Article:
Weekend Reads: Dinosaurs of the Bible, Warriors of the Amazon, Sweethearts of the Sewer
Five greenreads to keep an eye on, while the other eye scans the sky for crashing meteors.
Mark Joseph Stern at Slate on dinosaurs in Paradise: As we celebrate Charles Darwin’s birthday and legacy this week, Stern reminds us that creationists still hold sway over 46 percent of Americans. “It’s not a losing battle by any means,” he writes. “But it hasn’t been won yet, either.” Case in point: Ken Ham, the man behind Kentucky’s infamous Creation Museum and a series of children's books. In Dinosaurs of Eden, for instance, Adam and Eve feed grapes to cavorting dinosaurs, the T-Rex starts eating meat only after Cain kills Abel, and ... scientists are sinners that burn forever in Hell. Sweet dreams, kids! “If Ham had his way," Stern writes, "schoolchildren across the country would see this image every day, and they’d never be taught the true diversity, complexity, and drama of the evolution of life.” Ham’s latest escapade is a biblical flood theme park called Ark Encounter for which the Kentucky governor is requesting a $43 million tax break. No word yet if there'll be dinosaurs.
Alexander Zaitchik at Salon on Ecuador’s gold wars: Remember that movie Avatar, where aliens (who are humans) threaten to destroy a society (of aliens) all for the love of some mineral lying deep underground? Well, something like that is happening in the Amazon right now, except well, everyone involved is human. Ecuadoran president Rafael Correa wants to strip-mine the rainforested mountains of the Cordillera del Condor, and in classic bad-guy style, Correa is using the power of the state to arrest activists and bully journalists who see the project as an ecological and human rights disaster. He’s also inviting Canadian and Chinese mining companies to do his dirty work, hollowing out whole mountains and kicking aside the indigenous Shuar people who live in the region. But the Shuar aren't the kind of folks who shy away from a fight. Revered in New World history, they are the only tribe to have successfully revolted against both Inca and Spanish occupation, and they're taking today’s battle just as seriously. Shuar leader Domingo Ankwash says: “To get the gold, they will have to kill every one of us first.” Let's hope for a happier ending... (For more on the new global gold rush, see "Buried Treasure.")
Jeff Hull in Outside Magazine on the trappings of fame: In December a hunter legally gunned down a wolf 15 miles outside of Yellowstone National Park. She wasn't just any wolf. “The wolf he shot was the most famous wolf -- perhaps the most famous single wild animal -- on earth.” Known as the 06 Female, she was the alpha of the Lamar Canyon Pack and a favorite among park visitors and Facebook fans all over the world. Around her neck, the 06 Female wore a radio collar, which gave biologists with the Yellowstone Wolf Project important data on how these predators move, hunt, and live -- and how we might better conserve them. The collar is also what might have gotten her killed. With more and more collared wolves dying, speculation is rising over whether hunters are tapping into the wolves' radio frequencies and targeting them specifically. “They’ve been waiting 17 years in Wyoming to kill wolves," says a project volunteer. “I’ve been standing on the side of the road watching wolves and had people pull up and say to me, ‘Lady, you better take a picture of those wolves because they’re the last you’re ever going to see.'”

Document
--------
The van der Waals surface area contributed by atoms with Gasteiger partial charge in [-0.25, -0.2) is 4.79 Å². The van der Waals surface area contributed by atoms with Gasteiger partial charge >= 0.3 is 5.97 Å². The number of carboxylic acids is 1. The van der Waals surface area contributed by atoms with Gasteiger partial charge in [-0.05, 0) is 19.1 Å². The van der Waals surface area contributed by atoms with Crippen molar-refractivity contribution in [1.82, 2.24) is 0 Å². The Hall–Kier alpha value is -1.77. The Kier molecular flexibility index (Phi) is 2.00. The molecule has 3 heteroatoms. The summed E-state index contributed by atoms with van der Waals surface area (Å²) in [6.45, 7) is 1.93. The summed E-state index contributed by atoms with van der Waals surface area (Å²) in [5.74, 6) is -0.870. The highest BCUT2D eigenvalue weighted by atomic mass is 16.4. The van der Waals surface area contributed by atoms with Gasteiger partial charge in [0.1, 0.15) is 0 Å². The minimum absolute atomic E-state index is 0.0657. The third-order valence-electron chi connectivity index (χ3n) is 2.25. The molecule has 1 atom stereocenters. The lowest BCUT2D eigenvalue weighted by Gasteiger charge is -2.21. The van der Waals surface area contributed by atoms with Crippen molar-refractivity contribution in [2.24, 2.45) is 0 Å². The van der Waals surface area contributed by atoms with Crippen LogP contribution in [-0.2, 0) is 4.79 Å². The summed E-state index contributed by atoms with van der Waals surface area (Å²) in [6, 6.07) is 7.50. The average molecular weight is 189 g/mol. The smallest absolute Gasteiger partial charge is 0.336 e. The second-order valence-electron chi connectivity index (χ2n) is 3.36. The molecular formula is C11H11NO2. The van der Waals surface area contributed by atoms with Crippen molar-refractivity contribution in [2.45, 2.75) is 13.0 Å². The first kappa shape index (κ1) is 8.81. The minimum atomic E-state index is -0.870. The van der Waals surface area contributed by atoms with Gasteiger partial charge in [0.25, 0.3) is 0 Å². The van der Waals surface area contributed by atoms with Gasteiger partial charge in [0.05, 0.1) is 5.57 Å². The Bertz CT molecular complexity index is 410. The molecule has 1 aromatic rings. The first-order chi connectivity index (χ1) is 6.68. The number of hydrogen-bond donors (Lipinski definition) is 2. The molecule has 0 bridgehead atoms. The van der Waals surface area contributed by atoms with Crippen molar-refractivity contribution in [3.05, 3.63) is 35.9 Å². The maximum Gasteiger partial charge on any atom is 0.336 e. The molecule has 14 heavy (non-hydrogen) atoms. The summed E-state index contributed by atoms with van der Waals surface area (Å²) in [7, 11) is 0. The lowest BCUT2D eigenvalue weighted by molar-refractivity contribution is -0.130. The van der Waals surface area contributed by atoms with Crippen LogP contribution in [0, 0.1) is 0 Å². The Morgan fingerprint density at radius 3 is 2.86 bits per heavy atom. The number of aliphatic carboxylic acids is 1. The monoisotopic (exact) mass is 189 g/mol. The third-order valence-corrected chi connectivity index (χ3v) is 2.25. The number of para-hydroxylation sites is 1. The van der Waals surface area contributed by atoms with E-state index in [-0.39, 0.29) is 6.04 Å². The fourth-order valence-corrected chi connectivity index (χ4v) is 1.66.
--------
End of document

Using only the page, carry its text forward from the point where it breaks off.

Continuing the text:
Daniel Zwerdling, Margot Williams, and Eliza Barclay for NPR on greenwashing the big blue: Next time you find yourself by the seafood counter, contemplating that sustainable-certified slab of swordfish, keep walking. It turns out that lots of fisheries labeled "sustainable" aren't so ocean-friendly after all. Scientists and fisherman alike say that the Marine Stewardship Council, which manages sustainable certification, gives its stamp of approval to fisheries with struggling populations and fishing methods that kill more than the intended bounty. Take the Nova Scotia swordfish fishery, for example, where recent research shows that two sharks die for every swordfish brought onto the boat. NPR’s three-part series covers swordfish, salmon, and the fishermen that earn their living catching them.
Melissa Mahony at OnEarth on sweethearts and sewers: Nothing says romance like 310 million gallons of raw sewage: a wastewater treatment plant in Brooklyn invites couples to spend Valentine’s Day among the muck. Yesterday, Mahony and 300 other filtration-philes took them up on the offer, eschewing the scent of roses for the sweet stench of methane. “We’ve added a lot of odor control here,” boasts one tour guide. By day's end, the couples had a deeper, more intimate understanding of what happens actually when the toilet flushes. "After treatment, the wastewater -- like a born-again virgin -- leaves its sullied past behind and returns to the East River anew." Prrrrr.
Tired of reading yet? Watch this.
Benjamin Drummond and Sara Joy Steele for The Guardian on jungle snapshots: Catching a million snapshots of wildlife in 16 tropical forests around the world is no easy feat, but the work definitely pays off with important data regarding how species are responding to climate change and of course, with adorable animal pics.
Tips: @OnEarthMag (tag it #greenreads)